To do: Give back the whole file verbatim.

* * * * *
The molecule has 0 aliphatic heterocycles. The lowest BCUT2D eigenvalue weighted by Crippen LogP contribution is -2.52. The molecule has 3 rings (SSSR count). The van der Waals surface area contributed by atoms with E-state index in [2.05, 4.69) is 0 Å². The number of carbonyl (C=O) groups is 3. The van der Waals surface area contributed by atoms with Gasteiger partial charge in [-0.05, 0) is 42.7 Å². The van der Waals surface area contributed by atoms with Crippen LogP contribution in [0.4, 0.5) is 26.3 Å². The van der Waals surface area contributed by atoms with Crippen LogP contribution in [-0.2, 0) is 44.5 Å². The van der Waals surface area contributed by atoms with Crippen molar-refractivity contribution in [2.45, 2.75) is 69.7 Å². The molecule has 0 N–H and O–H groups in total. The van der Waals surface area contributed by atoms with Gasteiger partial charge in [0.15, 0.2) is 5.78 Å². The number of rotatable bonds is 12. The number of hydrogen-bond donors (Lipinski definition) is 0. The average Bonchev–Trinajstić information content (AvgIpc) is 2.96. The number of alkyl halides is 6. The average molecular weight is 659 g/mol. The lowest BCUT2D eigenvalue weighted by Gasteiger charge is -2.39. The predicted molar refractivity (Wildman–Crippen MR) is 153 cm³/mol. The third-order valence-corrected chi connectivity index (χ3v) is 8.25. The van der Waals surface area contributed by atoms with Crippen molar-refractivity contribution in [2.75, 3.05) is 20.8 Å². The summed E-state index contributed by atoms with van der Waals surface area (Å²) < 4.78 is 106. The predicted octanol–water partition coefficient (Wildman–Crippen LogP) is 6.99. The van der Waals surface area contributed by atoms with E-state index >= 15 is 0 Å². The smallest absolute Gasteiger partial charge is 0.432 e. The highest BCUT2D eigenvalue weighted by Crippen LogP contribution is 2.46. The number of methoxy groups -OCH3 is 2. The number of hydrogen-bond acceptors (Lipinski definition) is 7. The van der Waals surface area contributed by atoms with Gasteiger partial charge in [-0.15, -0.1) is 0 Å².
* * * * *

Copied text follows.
The molecule has 0 aliphatic heterocycles. The lowest BCUT2D eigenvalue weighted by Crippen LogP contribution is -2.52. The molecule has 3 rings (SSSR count). The van der Waals surface area contributed by atoms with E-state index in [2.05, 4.69) is 0 Å². The number of carbonyl (C=O) groups is 3. The van der Waals surface area contributed by atoms with Gasteiger partial charge in [-0.05, 0) is 42.7 Å². The van der Waals surface area contributed by atoms with Crippen LogP contribution in [0.4, 0.5) is 26.3 Å². The van der Waals surface area contributed by atoms with Crippen LogP contribution in [-0.2, 0) is 44.5 Å². The van der Waals surface area contributed by atoms with Crippen molar-refractivity contribution in [2.45, 2.75) is 69.7 Å². The molecule has 0 N–H and O–H groups in total. The van der Waals surface area contributed by atoms with Gasteiger partial charge in [0.15, 0.2) is 5.78 Å². The number of rotatable bonds is 12. The number of hydrogen-bond donors (Lipinski definition) is 0. The average Bonchev–Trinajstić information content (AvgIpc) is 2.96. The number of alkyl halides is 6. The average molecular weight is 659 g/mol. The lowest BCUT2D eigenvalue weighted by Gasteiger charge is -2.39. The predicted molar refractivity (Wildman–Crippen MR) is 153 cm³/mol. The third-order valence-corrected chi connectivity index (χ3v) is 8.25. The van der Waals surface area contributed by atoms with Crippen molar-refractivity contribution in [2.75, 3.05) is 20.8 Å². The summed E-state index contributed by atoms with van der Waals surface area (Å²) < 4.78 is 106. The predicted octanol–water partition coefficient (Wildman–Crippen LogP) is 6.99. The van der Waals surface area contributed by atoms with E-state index >= 15 is 0 Å². The smallest absolute Gasteiger partial charge is 0.432 e. The highest BCUT2D eigenvalue weighted by Crippen LogP contribution is 2.46. The number of methoxy groups -OCH3 is 2. The number of hydrogen-bond acceptors (Lipinski definition) is 7. The van der Waals surface area contributed by atoms with Gasteiger partial charge in [-0.15, -0.1) is 0 Å².